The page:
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Give Up (Deluxe 10th Anniversary Edition)

The Postal Service

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Album Review

Coming off their work on Dntel's beautiful This Is the Dream of Evan and Chan, Jimmy Tamborello and Death Cab for Cutie's Ben Gibbard team up again for their full-length debut as Postal Service, Give Up. Instead of covering that EP's territory again, with this album the duo crafts a poppier, new wave-inflected sound that recalls Tamborello's work with Figurine more than Dntel's lovely subtlety. However, Ben Gibbard's famously bittersweet vocals and sharp, sensitive lyrics imbue Give Up with more emotional heft than you might expect from a synth pop album, especially one by a side project from musicians as busy as Tamborello and Gibbard are. The album exploits the contrast between the cool, clean synths and Gibbard's all-too-human voice to poignant and playful effect, particularly on Give Up's first two tracks. "The District Sleeps Alone" bears Gibbard's trademark songwriting, augmented by glitchy electronics and sliced-and-diced strings, while "Such Great Heights"' pretty pop could easily appear on a Death Cab for Cutie album, minus a synth or two. Despite some nods to more contemporary electronic pop, Give Up's sound is based in classic new wave and synth pop, at times resembling an indie version of New Order or the Pet Shop Boys. Songs like "Nothing Better," a duet that plays like an update on Human League's "Don't You Want Me?," and the video-game brightness of "Brand New Colony" sound overtly like the '80s brought into the present, but the tinny, preset synth and drum sounds on the entire album recall that decade. Sometimes, as on "Recycled Air" and "We Will Become Silhouettes," the retro sounds become distracting, but for the most part they add to the album's playful charm. The spooky ballad "This Place Is a Prison" is perhaps the most modern-sounding track and the closest in sound and spirit to Gibbard and Tamborello's Dntel music. The crunchy, distorted beats and sparkling synths recall both This Is the Dream of Evan and Chan and Björk's work; indeed, this song, along with the "All Is Full of Love" cover Death Cab included on their Stability EP, could be seen as an ongoing tribute to her. Overall, Give Up is a fun diversion for Tamborello, Gibbard, and their fans. It doesn't scale the heights of either of their main projects, but it's far more consistent and enjoyable than might be expected. [The Deluxe 10th Anniversary Edition was released with 15 bonus tracks, including the previously unreleased "A Tattered Line of String" and "Turn Around."]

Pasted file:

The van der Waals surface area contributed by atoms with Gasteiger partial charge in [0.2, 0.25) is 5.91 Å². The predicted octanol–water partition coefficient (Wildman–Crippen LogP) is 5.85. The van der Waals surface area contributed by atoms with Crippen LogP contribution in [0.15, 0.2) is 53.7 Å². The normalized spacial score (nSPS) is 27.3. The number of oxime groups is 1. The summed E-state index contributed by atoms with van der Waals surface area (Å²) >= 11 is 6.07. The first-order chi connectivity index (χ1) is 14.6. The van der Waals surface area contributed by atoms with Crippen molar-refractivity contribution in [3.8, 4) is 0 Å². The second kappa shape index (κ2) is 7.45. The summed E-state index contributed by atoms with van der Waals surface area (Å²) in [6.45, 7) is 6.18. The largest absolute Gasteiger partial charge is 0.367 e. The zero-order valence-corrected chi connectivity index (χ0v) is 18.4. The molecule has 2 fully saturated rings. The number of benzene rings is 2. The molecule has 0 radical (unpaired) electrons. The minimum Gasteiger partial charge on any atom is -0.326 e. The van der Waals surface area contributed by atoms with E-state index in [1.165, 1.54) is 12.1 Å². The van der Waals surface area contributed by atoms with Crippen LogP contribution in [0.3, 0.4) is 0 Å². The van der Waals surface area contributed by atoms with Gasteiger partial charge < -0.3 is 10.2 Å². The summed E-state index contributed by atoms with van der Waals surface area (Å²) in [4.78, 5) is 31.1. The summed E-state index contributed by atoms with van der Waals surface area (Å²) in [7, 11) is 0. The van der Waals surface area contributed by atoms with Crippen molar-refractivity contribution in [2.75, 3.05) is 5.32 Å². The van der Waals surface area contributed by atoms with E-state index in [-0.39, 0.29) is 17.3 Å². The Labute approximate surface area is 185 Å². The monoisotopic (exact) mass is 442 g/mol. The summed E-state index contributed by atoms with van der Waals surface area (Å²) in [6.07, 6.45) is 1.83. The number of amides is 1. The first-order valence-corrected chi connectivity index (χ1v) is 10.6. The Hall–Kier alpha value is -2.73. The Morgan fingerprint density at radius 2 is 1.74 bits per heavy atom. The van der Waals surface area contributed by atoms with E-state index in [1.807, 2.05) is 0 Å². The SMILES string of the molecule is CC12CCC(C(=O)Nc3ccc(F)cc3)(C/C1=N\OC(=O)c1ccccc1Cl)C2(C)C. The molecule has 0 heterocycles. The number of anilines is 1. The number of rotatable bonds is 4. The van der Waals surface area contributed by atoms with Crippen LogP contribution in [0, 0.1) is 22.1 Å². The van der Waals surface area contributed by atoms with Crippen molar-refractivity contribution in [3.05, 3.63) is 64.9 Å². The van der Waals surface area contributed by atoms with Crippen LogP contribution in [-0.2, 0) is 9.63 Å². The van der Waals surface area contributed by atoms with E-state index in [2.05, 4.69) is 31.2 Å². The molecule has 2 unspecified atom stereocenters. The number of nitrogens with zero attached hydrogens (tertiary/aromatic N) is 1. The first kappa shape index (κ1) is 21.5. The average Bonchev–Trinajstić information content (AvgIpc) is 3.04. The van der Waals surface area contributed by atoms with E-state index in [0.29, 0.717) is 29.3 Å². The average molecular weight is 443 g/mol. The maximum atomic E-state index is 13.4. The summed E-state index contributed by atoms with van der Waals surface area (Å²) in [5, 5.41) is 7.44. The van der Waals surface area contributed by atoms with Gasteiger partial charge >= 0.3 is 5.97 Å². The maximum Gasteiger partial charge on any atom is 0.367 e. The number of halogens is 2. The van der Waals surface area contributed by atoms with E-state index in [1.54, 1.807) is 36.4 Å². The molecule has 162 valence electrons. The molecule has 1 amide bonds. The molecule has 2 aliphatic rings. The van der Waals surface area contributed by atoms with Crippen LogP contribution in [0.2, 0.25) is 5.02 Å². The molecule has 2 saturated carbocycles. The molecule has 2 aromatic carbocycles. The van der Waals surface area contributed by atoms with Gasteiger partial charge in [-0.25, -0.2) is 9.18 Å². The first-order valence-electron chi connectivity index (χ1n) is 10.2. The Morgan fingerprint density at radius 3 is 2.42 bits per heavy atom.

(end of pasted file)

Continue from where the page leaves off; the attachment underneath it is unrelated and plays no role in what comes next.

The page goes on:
Customer Reviews

"Everything looks perfect from far away."

Just look at this record, this is going to be great! I have faith that the unreleased Postal Service material is going to incredible. We're in dire need of non-autotune music, Ben and Jimmy - thanks for coming back. We missed you.

10 years later and better than ever

With two new songs sure to please new and old Postal Service fans, the remastered album is as catchy and relevant as it was ten years ago. The versatile music takes on a deeper tone than the groups original album 'Give Up,' and is better for it.

While, 'A Tattered Line of String,' is a pop melody that closely matches the tracks on the band's first album, 'Turn Around' is clearly an evolution of the band's lyrics. Easily one of the best song's on the album, 'Turn Around,' explores adult material that the bands previous light-pop tracks had yet to delve into. Like many of their fans, in the past ten years, the Postal Service has matured. With their new single they demonstrate a depth previously missed. It will easily leave you wanting more.

YESSSSS!!!!!:::DDDDDD

I love the postal service and so do you now buy this tune

Biography

Formed: 2001

Genre: Electronic

Years Active: '00s

Named for the courier service that allowed them to trade song ideas while living in different locales, the Postal Service were a short-lived supergroup featuring Jimmy Tamborello (leader of the electronica bands Dntel and Figurine) and Death Cab for Cutie's Ben Gibbard. Adding to the project's star status were Rilo Kiley's Jenny Lewis and former Tattle Tale member Jen Wood, both of whom contributed backing vocals to the band's mix of bubbling electronica and indie pop. Tamborello and Gibbard first...
Full Bio

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